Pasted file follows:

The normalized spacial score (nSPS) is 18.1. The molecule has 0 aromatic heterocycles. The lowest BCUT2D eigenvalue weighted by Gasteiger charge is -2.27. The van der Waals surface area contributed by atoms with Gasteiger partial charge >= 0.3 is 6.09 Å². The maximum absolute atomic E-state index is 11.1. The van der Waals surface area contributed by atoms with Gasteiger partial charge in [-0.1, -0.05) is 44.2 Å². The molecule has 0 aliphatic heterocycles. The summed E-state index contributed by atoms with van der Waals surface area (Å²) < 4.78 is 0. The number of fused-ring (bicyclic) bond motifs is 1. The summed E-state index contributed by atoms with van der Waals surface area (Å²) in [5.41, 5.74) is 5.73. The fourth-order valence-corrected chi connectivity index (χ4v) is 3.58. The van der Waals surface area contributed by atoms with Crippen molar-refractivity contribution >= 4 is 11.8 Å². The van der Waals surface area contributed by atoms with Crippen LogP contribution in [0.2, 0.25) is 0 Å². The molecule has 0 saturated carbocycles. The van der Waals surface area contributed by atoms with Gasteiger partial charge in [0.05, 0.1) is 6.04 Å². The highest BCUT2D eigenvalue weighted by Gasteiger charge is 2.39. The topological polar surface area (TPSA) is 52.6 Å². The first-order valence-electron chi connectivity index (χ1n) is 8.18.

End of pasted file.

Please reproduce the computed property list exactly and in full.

The normalized spacial score (nSPS) is 18.1. The molecule has 0 aromatic heterocycles. The lowest BCUT2D eigenvalue weighted by Gasteiger charge is -2.27. The van der Waals surface area contributed by atoms with Gasteiger partial charge >= 0.3 is 6.09 Å². The maximum absolute atomic E-state index is 11.1. The van der Waals surface area contributed by atoms with Gasteiger partial charge in [-0.1, -0.05) is 44.2 Å². The molecule has 0 aliphatic heterocycles. The summed E-state index contributed by atoms with van der Waals surface area (Å²) < 4.78 is 0. The number of fused-ring (bicyclic) bond motifs is 1. The summed E-state index contributed by atoms with van der Waals surface area (Å²) in [5.41, 5.74) is 5.73. The fourth-order valence-corrected chi connectivity index (χ4v) is 3.58. The van der Waals surface area contributed by atoms with Crippen molar-refractivity contribution >= 4 is 11.8 Å². The van der Waals surface area contributed by atoms with Crippen LogP contribution in [0.2, 0.25) is 0 Å². The molecule has 0 saturated carbocycles. The van der Waals surface area contributed by atoms with Gasteiger partial charge in [0.05, 0.1) is 6.04 Å². The highest BCUT2D eigenvalue weighted by Gasteiger charge is 2.39. The topological polar surface area (TPSA) is 52.6 Å². The first-order valence-electron chi connectivity index (χ1n) is 8.18.